Movie Reviews: 'Masterminds'
By Michael Kaye
You know what's really unfair? As The Film Avenger, I have a reputation for being overly kind to movies, or to put it bluntly, "Mike loves everything." I've been getting hate over that for a few years now, and each time it bothers me less and less. But what DOES bother me is when I have the unpopular opinion on a particular movie. For example, God forbid I say anything negative about one of director Jared Hess's previous movies Nacho Libre! That's why I was both excited and nervous at the same time for today's film Masterminds, which has been delayed for quite some time due to Relativity Media filing for Chapter 11 bankruptcy.
Here's the story. A guard at an armored car company in the Southern U.S. organizes one of the biggest bank heists in American history. Based on the October 1997 Loomis Fargo robbery.
I have good news and bad news. The good news is that I didn't hate this movie. I feel like it was oversold by my peers to be the "worst movie ever," or at least the worst of the year. But the bad news is that this movie is still not good. Here are my positives and negatives.
*Possible spoilers ahead*
First off, the cast is great. Had it not been for these actors actually trying their best to ring something out of this material, this would have been a huge train wreck. A very smart, yet manipulative thing this movie does during the credits is that thing most bad comedies do where they show you the outtakes so that the audiences walks out with a smile on their face. It's basically a reassurance that no matter how bad the movie was, at least the cast had a fun time making it. That being said, there are two legitimately great performances in this. The first one is Leslie Jones as an FBI detective. She's really the only straight man in the entire movie, while everyone else was dumber than a sack of hammers. The other one was Jason Sudeikis as Mike McKinney, as assassin who's hired to take out David Ghantt, who just so happened to have a fake ID with his name.
The story itself is fascinating, and in the hands of a better director this could have been a genuinely great crime thriller with comedic elements. I was thinking about this on the drive home from the theater, and there were two directors that came to mind. One of them was Wes Anderson, and if I'm to be honest, I only thought about him because Owen Wilson played the main antagonist. I imagine if he took on this project, it would feel like a return to his Bottle Rocket roots, something that's a little more contemporary, yet still counts as a period piece. The other director, or directors would be the Coen Brothers. Think about Burn After Reading, then tell me these wouldn't be perfect to tell another story about idiots getting in way over their heads.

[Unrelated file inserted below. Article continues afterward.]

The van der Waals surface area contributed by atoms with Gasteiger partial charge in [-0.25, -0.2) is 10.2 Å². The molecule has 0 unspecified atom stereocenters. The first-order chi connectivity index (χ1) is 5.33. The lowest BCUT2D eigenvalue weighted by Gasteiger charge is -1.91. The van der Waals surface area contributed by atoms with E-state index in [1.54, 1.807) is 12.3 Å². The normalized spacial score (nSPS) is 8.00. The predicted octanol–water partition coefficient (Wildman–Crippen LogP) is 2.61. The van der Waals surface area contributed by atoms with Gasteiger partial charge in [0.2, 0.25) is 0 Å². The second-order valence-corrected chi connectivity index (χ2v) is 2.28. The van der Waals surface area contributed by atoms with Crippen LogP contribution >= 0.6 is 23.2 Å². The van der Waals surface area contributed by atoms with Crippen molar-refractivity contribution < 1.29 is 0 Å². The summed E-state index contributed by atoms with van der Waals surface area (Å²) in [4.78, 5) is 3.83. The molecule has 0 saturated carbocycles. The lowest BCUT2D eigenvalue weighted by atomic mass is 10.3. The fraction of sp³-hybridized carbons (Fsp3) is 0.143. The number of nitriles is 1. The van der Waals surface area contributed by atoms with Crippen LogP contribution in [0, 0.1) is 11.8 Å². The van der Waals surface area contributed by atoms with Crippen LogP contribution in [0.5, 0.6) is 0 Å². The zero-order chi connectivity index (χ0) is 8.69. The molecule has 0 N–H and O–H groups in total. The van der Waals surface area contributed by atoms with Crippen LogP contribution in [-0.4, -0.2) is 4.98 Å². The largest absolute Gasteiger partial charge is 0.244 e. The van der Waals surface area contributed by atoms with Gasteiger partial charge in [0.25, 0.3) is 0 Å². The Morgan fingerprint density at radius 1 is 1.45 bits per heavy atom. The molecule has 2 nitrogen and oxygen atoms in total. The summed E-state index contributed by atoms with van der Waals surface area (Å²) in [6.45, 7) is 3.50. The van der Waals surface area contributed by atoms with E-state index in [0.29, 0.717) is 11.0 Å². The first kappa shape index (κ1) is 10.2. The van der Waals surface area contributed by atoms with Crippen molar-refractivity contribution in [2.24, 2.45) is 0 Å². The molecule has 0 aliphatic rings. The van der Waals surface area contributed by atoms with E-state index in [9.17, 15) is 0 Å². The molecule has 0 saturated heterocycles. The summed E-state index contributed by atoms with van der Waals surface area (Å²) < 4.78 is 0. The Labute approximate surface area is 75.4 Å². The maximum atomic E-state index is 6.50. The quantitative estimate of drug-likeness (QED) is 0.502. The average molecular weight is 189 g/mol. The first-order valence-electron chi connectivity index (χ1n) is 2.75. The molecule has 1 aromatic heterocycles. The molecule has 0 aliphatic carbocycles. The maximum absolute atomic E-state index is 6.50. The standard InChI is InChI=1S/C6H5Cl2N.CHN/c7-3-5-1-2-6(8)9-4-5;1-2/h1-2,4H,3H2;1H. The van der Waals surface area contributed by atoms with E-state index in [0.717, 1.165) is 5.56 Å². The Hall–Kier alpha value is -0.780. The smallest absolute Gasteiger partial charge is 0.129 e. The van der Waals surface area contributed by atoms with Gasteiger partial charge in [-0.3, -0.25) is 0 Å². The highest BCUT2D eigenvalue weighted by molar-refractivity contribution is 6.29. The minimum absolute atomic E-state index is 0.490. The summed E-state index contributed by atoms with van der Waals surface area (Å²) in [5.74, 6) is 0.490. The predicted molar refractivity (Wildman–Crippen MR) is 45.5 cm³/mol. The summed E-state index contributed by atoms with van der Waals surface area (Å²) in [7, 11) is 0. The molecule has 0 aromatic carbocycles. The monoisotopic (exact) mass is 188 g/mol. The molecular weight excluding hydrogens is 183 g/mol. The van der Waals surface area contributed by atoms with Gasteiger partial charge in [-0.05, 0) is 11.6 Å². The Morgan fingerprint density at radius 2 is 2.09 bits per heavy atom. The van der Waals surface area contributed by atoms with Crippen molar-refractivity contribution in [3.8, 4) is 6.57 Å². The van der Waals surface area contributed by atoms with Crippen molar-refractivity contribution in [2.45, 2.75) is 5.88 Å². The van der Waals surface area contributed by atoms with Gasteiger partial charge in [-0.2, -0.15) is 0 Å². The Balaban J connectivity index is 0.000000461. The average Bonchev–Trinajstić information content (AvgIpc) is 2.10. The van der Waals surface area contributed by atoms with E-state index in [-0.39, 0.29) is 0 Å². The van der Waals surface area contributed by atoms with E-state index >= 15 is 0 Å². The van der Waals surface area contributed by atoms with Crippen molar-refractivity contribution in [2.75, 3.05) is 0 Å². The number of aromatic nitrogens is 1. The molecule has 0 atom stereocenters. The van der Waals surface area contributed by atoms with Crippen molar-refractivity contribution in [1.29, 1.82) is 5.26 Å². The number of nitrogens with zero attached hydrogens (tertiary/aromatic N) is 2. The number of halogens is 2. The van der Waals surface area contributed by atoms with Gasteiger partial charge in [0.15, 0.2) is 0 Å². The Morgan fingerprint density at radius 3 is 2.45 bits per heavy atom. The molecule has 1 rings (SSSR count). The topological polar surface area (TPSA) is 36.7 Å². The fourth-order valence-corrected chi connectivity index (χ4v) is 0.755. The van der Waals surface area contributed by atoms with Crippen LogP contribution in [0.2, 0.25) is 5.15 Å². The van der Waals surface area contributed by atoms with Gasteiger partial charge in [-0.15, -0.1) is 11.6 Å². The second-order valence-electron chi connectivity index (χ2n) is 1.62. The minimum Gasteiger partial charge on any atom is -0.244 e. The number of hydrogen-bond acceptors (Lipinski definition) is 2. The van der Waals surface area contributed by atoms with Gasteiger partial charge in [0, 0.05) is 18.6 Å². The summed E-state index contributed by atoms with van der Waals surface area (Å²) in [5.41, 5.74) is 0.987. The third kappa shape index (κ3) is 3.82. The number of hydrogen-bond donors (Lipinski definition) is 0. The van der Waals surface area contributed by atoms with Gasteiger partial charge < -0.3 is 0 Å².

The last positive I have is for the soundtrack. Yeah, yeah, I know, but come on! When you have The Clash, Hamilton, Joe Frank & Reynolds and James Roberson in the same movie, it makes whatever crap I'm watching just a little more tolerable.
Now for the fun part. I could waste time breaking this down into minor annoyances, but I'm just going to Falcon Punch the main reason why this movie doesn't work: It's trying WAY too hard to be funny.
This is very much the reason why for the longest time I've been so negative about most of Jarred Hess's work. The only movie of his that I genuinely loved, at least when it came out was Napoleon Dynamite. Seriously, I owe a huge debt of gratitude to that movie for being one of my first indie films/cult classics that I became aware of. That movie is really the only time I've seen Hess's awkward brand of humor work, and work very well. Nacho Libre, however, didn't quite work as well, but Jack Black did the best he could with the material.
I've noticed somewhat of a pattern with Hess and his later works, where he gets fairly seasoned comedians who are able to do most of the heavy lifting, while the writing kinda takes a back seat. But I'll give Hess some credit, while I'm not the biggest fan of his style of humor, at least I recognize that he has a signature style. Masterminds falls apart pretty easily because this is the first time where he's ONLY the director, and the people who are credited on the screenplay have dreck such as Middle School: The Worst Years and The Sasquatch Gang on their resumes. It's also probably important to note that Lorne Michaels of SNL fame is one of the producers, and I really hope he was secretly the one trying to sabotage this movie by delaying it, because this is almost as bad as some of SNL's worst seasons. And I feel bad about that because I want Leslie Jones and Kate McKinnon to be breakout stars, maybe go beyond stupid comedies like this one and actually try their hands at a drama.
Man, I feel like I'm letting everyone down with this review. I didn't hate Masterminds enough to satisfy my trolls, nor did I love it enough to please Jared Hess fans. I just feel sorry for everyone involved, and I hope we can all forget about this mess of a movie in due time, except when Comedy Central puts it in constant circulation on cable.
Now I want to hear from you guys. Have you seen Masterminds, and if so what did you think? Also, what would you do to make this a better movie? Drop your thoughts in the comments below, and stay tuned as always for more awesome content coming your way!